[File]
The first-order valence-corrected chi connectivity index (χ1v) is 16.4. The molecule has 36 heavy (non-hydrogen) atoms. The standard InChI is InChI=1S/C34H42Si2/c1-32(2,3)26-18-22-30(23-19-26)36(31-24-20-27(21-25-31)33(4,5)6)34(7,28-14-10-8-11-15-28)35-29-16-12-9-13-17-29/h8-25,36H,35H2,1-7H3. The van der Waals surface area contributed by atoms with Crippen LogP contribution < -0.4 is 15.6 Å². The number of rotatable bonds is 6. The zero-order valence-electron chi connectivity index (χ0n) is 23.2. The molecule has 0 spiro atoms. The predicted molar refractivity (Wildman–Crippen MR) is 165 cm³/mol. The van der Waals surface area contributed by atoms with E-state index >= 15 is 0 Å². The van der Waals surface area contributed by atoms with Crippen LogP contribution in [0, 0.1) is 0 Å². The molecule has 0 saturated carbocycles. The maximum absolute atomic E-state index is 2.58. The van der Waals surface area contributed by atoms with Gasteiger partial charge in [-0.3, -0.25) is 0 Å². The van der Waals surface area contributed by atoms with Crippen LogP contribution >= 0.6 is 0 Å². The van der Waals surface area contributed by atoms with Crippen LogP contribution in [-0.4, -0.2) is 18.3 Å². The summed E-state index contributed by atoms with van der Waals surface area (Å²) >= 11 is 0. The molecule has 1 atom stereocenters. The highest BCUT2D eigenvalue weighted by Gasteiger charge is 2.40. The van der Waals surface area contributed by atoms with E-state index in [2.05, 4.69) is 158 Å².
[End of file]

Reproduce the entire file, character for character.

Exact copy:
The first-order valence-corrected chi connectivity index (χ1v) is 16.4. The molecule has 36 heavy (non-hydrogen) atoms. The standard InChI is InChI=1S/C34H42Si2/c1-32(2,3)26-18-22-30(23-19-26)36(31-24-20-27(21-25-31)33(4,5)6)34(7,28-14-10-8-11-15-28)35-29-16-12-9-13-17-29/h8-25,36H,35H2,1-7H3. The van der Waals surface area contributed by atoms with Crippen LogP contribution < -0.4 is 15.6 Å². The number of rotatable bonds is 6. The zero-order valence-electron chi connectivity index (χ0n) is 23.2. The molecule has 0 spiro atoms. The predicted molar refractivity (Wildman–Crippen MR) is 165 cm³/mol. The van der Waals surface area contributed by atoms with E-state index >= 15 is 0 Å². The van der Waals surface area contributed by atoms with Crippen LogP contribution in [0, 0.1) is 0 Å². The molecule has 0 saturated carbocycles. The maximum absolute atomic E-state index is 2.58. The van der Waals surface area contributed by atoms with Gasteiger partial charge in [-0.3, -0.25) is 0 Å². The van der Waals surface area contributed by atoms with Crippen LogP contribution >= 0.6 is 0 Å². The van der Waals surface area contributed by atoms with Crippen LogP contribution in [-0.4, -0.2) is 18.3 Å². The summed E-state index contributed by atoms with van der Waals surface area (Å²) >= 11 is 0. The molecule has 1 atom stereocenters. The highest BCUT2D eigenvalue weighted by Gasteiger charge is 2.40. The van der Waals surface area contributed by atoms with E-state index in [2.05, 4.69) is 158 Å².